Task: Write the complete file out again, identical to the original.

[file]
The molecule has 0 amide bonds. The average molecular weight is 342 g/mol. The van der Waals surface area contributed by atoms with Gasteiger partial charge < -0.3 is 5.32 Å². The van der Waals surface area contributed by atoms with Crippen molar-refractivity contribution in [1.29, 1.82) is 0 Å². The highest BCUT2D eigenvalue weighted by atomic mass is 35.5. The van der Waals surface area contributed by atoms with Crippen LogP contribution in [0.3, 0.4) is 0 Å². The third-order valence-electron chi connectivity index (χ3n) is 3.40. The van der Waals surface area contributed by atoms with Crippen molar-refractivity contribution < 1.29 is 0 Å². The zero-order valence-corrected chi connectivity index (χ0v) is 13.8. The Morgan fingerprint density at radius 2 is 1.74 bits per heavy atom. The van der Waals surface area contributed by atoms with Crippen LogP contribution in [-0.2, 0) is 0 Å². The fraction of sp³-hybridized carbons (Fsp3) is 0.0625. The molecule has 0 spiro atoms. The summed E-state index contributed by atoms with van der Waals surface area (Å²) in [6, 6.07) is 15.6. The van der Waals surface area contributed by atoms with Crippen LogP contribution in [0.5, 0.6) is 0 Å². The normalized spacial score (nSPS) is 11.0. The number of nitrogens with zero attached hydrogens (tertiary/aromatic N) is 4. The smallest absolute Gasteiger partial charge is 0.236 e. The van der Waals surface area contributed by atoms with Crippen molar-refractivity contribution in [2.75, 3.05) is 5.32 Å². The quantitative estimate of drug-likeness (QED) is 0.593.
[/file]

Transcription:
The molecule has 0 amide bonds. The average molecular weight is 342 g/mol. The van der Waals surface area contributed by atoms with Gasteiger partial charge < -0.3 is 5.32 Å². The van der Waals surface area contributed by atoms with Crippen molar-refractivity contribution in [1.29, 1.82) is 0 Å². The highest BCUT2D eigenvalue weighted by atomic mass is 35.5. The van der Waals surface area contributed by atoms with Crippen LogP contribution in [0.3, 0.4) is 0 Å². The third-order valence-electron chi connectivity index (χ3n) is 3.40. The van der Waals surface area contributed by atoms with Crippen molar-refractivity contribution < 1.29 is 0 Å². The zero-order valence-corrected chi connectivity index (χ0v) is 13.8. The Morgan fingerprint density at radius 2 is 1.74 bits per heavy atom. The van der Waals surface area contributed by atoms with Crippen LogP contribution in [-0.2, 0) is 0 Å². The fraction of sp³-hybridized carbons (Fsp3) is 0.0625. The molecule has 0 spiro atoms. The summed E-state index contributed by atoms with van der Waals surface area (Å²) in [6, 6.07) is 15.6. The van der Waals surface area contributed by atoms with Crippen LogP contribution in [0.5, 0.6) is 0 Å². The normalized spacial score (nSPS) is 11.0. The number of nitrogens with zero attached hydrogens (tertiary/aromatic N) is 4. The smallest absolute Gasteiger partial charge is 0.236 e. The van der Waals surface area contributed by atoms with Crippen molar-refractivity contribution in [2.75, 3.05) is 5.32 Å². The quantitative estimate of drug-likeness (QED) is 0.593.